Flash Back Fridays


Jim had electric lines, water lines, septic pipes and propane all in the same trenches. One day Patrick came upon an outdoor electric socket with water pouring out of the plug. He found out that a join in a nearby water line had separated. Because the electric line had been threaded through cheap pipe, the water got into that pipe. The circuit breaker had shut the power off and the plug coming out of the ground was done properly. Patrick repaired the leaking water line and all was well

The main office building in the foreground the Outdoor Centre in the background.

The main office building in the foreground the Outdoor Centre in the background.

A more serious event happened and Patrick almost got electrocuted. The furnace in the Annex had frozen pipes. He walked up the hill with a propane torch to thaw the pipes. Because he didn’t want to go back down to get the sparker which he had forgotten, Patrick decided to use the big spark plug belonging to the furnace as a lighter. What he didn’t know was that the flame from the spark plug is ionized gas which conducts electricity. The moment that the flame caught the spark, the electricity moved into Patrick throwing him across the room. His heart was not beating regularly and his breathing was abnormal for a period of time but he eventually was able to walk back down the hill.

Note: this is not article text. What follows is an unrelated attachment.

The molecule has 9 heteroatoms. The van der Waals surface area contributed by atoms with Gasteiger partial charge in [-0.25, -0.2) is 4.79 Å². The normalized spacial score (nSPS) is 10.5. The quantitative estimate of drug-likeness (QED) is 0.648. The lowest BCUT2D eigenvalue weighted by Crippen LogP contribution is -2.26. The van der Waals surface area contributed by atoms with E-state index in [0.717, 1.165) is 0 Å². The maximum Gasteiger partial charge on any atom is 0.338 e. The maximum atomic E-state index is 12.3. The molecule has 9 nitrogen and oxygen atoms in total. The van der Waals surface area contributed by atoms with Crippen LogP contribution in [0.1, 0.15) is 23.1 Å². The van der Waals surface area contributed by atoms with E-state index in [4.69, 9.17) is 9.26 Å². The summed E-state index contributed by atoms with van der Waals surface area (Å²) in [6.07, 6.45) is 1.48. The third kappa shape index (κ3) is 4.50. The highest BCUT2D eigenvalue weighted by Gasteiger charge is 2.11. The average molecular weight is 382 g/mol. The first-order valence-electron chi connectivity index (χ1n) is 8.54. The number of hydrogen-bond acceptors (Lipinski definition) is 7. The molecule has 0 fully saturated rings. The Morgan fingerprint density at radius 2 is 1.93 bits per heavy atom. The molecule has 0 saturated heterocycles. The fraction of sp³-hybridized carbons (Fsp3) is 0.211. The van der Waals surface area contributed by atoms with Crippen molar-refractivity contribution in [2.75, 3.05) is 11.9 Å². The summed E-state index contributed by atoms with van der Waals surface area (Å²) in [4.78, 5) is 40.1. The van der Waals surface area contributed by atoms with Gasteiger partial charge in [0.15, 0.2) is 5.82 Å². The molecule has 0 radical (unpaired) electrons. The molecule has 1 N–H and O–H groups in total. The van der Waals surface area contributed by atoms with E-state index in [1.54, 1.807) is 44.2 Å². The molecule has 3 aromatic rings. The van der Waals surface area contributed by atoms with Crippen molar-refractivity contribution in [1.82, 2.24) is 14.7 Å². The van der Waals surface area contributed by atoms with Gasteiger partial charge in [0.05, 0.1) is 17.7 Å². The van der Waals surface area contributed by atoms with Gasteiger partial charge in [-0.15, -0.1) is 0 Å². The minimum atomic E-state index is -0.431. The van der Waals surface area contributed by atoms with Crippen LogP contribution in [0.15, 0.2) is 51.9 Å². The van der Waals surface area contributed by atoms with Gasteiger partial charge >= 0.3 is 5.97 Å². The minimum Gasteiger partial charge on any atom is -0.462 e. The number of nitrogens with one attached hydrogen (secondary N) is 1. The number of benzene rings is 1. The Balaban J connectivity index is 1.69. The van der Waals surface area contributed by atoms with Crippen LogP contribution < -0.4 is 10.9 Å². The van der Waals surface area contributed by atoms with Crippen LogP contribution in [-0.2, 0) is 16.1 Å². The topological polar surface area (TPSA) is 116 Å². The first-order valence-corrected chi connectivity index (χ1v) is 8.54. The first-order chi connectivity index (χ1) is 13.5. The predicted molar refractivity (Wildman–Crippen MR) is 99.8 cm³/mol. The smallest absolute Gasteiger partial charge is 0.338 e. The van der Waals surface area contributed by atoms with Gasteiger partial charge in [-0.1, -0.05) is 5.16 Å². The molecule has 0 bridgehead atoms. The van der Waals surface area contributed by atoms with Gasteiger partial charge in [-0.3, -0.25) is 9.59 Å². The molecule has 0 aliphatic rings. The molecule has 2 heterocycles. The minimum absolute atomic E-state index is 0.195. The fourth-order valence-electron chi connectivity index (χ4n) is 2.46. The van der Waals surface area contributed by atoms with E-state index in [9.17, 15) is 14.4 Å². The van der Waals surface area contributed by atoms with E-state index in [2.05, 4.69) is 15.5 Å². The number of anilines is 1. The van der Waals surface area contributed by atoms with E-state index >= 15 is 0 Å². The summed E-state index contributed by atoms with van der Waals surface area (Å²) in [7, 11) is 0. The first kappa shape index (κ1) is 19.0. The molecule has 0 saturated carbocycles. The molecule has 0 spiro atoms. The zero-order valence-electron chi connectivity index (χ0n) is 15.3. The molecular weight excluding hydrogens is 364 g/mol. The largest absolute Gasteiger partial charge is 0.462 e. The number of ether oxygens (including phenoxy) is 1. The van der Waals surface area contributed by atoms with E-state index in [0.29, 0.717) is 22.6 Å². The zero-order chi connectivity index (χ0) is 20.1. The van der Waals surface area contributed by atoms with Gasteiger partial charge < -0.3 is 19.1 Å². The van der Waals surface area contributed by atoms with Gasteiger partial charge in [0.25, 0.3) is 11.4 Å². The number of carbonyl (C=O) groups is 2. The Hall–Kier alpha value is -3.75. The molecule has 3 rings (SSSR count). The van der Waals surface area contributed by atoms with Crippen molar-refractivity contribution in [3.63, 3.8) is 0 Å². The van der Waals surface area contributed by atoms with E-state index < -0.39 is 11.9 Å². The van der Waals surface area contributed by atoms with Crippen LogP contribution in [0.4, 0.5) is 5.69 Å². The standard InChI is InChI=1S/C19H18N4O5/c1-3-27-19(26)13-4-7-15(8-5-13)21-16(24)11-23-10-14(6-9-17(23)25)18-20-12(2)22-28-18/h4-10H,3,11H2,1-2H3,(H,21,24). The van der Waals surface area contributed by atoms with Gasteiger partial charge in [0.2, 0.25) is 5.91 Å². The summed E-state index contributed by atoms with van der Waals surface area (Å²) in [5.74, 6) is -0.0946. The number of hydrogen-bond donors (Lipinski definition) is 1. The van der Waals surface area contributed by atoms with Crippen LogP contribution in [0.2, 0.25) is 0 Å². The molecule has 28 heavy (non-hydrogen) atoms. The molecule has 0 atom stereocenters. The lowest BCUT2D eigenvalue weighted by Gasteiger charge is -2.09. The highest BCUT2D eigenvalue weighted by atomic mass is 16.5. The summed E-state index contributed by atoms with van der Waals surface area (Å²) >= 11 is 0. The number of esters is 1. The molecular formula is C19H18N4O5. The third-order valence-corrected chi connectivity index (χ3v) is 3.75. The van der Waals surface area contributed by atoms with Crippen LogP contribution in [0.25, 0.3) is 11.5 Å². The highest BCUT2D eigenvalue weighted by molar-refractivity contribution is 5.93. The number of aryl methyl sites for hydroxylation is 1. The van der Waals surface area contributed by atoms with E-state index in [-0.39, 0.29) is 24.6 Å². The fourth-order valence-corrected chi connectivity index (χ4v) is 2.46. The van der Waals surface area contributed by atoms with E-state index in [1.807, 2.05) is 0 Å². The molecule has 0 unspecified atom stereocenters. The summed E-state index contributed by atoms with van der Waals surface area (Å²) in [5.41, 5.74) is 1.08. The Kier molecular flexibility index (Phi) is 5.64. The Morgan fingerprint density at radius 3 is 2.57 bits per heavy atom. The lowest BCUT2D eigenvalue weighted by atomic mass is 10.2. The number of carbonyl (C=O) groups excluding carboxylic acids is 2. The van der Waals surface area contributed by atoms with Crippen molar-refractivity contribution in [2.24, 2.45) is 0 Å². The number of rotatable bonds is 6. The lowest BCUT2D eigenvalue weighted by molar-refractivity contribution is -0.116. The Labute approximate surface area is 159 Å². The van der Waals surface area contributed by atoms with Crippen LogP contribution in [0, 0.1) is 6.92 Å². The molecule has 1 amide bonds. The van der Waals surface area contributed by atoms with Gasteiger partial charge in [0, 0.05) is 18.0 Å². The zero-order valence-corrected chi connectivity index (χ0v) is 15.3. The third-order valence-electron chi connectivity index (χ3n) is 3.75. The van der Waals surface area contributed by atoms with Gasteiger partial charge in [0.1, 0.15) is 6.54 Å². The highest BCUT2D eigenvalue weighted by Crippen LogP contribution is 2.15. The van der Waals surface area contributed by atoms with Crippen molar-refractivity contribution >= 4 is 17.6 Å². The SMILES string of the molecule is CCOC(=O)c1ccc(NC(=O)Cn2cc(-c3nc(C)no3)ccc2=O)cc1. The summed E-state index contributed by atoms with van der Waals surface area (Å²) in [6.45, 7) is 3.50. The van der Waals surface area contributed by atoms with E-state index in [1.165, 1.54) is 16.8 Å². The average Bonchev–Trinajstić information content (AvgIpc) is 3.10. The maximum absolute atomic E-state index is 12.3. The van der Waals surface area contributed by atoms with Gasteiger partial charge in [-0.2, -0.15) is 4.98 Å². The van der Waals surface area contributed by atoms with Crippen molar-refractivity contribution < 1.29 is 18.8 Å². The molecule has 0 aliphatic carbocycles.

He remembers being up to his knees in mud underneath the Outdoor Centre when Nancy Brown, who was the chief cook, sent a message saying that she desperately needed his help in the kitchen. After cleaning up as fast as he could he found himself learning how to make pastry. He still knows how, apparently.

He remembers the Lodge as being a rather Spartan operation. Nothing was thrown out. He was paid minimum wage plus room and board. He lived in a box-like cabin on the water (since removed) and he loved it at the Lodge. He was officially hired to work in the maintenance department. He came to the Lodge because he had been hitchhiking and Pauline Landsdale, the Lodge gardener had given him a ride. She talked him into coming to the Lodge. He started as a volunteer gardener in “85 and soon moved on to maintenance. He was here when Jim died in “86. He now has a home on Gabriola.